Core Stability Advice
Core stability is fundamental for maintaining good posture and protecting the spine. It is the foundation for all other exercise and movement.
The term “core” refers to your trunk - between ribcage and pelvis. This is like a cylinder – the walls of the cylinder are your abdominal muscles (and spine/spinal muscles at the back), the floor of the cylinder comprises your pelvic floor muscles and the roof is your diaphragm (main muscle of breathing). If these muscles are working optimally you should be able to move and breathe freely while staying stable.
There are muscles throughout the body whose function it is to provide stability (including the rotator cuff muscles of the shoulder and the deep hip muscles). This stability allows big strength muscles to do their job of carry, throw, jump without injuring the joint. Similarly, the deep core muscles stabilize the trunk like a brace so that the back is not injured with lifting, bending and sitting. The core also provides a strong platform for delivering strength from the limbs. You might imagine a footballer with a wobbly core is unlikely to run fast, and is more likely to sustain injury. For this reason, core exercises are often included in the rehabilitation of upper and lower limb injuries, not just back complaints.
Our core not only helps us be active, but also helps us be still. If you are someone who “props” on walls and furniture, who can’t sit unsupported, or hangs on one hip while standing, you may have a weak core. Improving your core muscle activity may help avoid pains due to these asymmetrical postures and allow you to be comfortable in static postures.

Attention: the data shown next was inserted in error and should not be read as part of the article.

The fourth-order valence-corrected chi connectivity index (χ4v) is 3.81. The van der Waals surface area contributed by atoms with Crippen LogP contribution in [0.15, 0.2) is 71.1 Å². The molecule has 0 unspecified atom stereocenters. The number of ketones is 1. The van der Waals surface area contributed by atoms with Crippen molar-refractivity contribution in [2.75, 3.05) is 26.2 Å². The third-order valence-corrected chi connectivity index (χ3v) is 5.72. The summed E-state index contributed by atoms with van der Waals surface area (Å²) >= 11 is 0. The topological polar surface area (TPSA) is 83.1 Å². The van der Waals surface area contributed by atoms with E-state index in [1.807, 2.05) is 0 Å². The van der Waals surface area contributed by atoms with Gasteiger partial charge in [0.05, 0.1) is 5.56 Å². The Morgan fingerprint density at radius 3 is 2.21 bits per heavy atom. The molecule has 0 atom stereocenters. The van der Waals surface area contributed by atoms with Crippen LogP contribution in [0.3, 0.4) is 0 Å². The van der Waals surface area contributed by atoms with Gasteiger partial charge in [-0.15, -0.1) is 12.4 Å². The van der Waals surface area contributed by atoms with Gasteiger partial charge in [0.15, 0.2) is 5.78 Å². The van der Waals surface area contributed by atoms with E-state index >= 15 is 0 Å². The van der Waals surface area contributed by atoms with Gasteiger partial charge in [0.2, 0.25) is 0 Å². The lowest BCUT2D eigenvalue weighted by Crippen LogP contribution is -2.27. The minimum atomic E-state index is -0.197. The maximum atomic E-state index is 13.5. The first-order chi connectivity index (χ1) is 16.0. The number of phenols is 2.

Adopting good posture is the first and best way to allow your core to activate automatically. Additionally, practising “low level” core exercises (with very little effort, and allowing normal breathing) is helpful to assist you with static postures. These teach the core to come on just enough to support the spine, without other big muscles in the body trying to do that job.
For the purposes of loading up the limbs for e.g., carrying, sport, or heavy gardening, it is also good to do more “high level” exercises to improve core strength. These will prepare your body for greater demands, and protect the spine whilst doing heavy jobs. These might include planks and crunches.
For the purposes of tasks such as lifting and carrying, it is also important to have strength around the hips and thighs so that these muscles take on most of the load.
Pilates classes are specifically designed for improving core stability. However, if you engage your core muscles well, you will also strengthen them doing general gym classes and yoga classes. Even doing a weights programme at the gym can strengthen your core, provided you activate these muscles when you do your lifting. At Macquarie Street Physiotherapy, we run “core activation” classes which include a variety of Pilates, yoga, strength and balance exercises. We can also take you individually through the best methods for core “recruitment” whilst training in other settings such as for sport or gym.